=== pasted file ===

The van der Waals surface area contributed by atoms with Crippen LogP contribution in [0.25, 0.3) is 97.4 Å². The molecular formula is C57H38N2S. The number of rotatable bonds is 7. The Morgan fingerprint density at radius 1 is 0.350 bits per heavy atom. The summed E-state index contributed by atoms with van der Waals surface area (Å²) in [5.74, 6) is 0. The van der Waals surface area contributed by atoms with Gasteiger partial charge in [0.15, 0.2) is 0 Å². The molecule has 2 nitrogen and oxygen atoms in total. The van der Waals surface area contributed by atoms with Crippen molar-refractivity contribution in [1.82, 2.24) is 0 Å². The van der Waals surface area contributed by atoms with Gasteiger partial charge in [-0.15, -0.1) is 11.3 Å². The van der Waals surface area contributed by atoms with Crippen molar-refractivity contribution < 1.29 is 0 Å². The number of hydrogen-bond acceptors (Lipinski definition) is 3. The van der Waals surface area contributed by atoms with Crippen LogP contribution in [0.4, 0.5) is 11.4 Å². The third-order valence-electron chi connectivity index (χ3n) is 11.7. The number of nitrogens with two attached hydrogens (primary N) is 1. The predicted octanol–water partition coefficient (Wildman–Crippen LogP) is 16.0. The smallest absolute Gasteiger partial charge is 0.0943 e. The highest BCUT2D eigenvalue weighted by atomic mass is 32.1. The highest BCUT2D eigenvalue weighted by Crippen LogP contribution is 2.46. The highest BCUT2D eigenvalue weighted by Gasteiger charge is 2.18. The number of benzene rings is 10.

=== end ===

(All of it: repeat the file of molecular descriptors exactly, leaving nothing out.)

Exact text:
The van der Waals surface area contributed by atoms with Crippen LogP contribution in [0.25, 0.3) is 97.4 Å². The molecular formula is C57H38N2S. The number of rotatable bonds is 7. The Morgan fingerprint density at radius 1 is 0.350 bits per heavy atom. The summed E-state index contributed by atoms with van der Waals surface area (Å²) in [5.74, 6) is 0. The van der Waals surface area contributed by atoms with Gasteiger partial charge in [0.15, 0.2) is 0 Å². The molecule has 2 nitrogen and oxygen atoms in total. The van der Waals surface area contributed by atoms with Crippen molar-refractivity contribution in [1.82, 2.24) is 0 Å². The van der Waals surface area contributed by atoms with Gasteiger partial charge in [-0.15, -0.1) is 11.3 Å². The van der Waals surface area contributed by atoms with Crippen molar-refractivity contribution < 1.29 is 0 Å². The number of hydrogen-bond acceptors (Lipinski definition) is 3. The van der Waals surface area contributed by atoms with Crippen LogP contribution in [0.4, 0.5) is 11.4 Å². The third-order valence-electron chi connectivity index (χ3n) is 11.7. The number of nitrogens with two attached hydrogens (primary N) is 1. The predicted octanol–water partition coefficient (Wildman–Crippen LogP) is 16.0. The smallest absolute Gasteiger partial charge is 0.0943 e. The highest BCUT2D eigenvalue weighted by atomic mass is 32.1. The highest BCUT2D eigenvalue weighted by Crippen LogP contribution is 2.46. The highest BCUT2D eigenvalue weighted by Gasteiger charge is 2.18. The number of benzene rings is 10.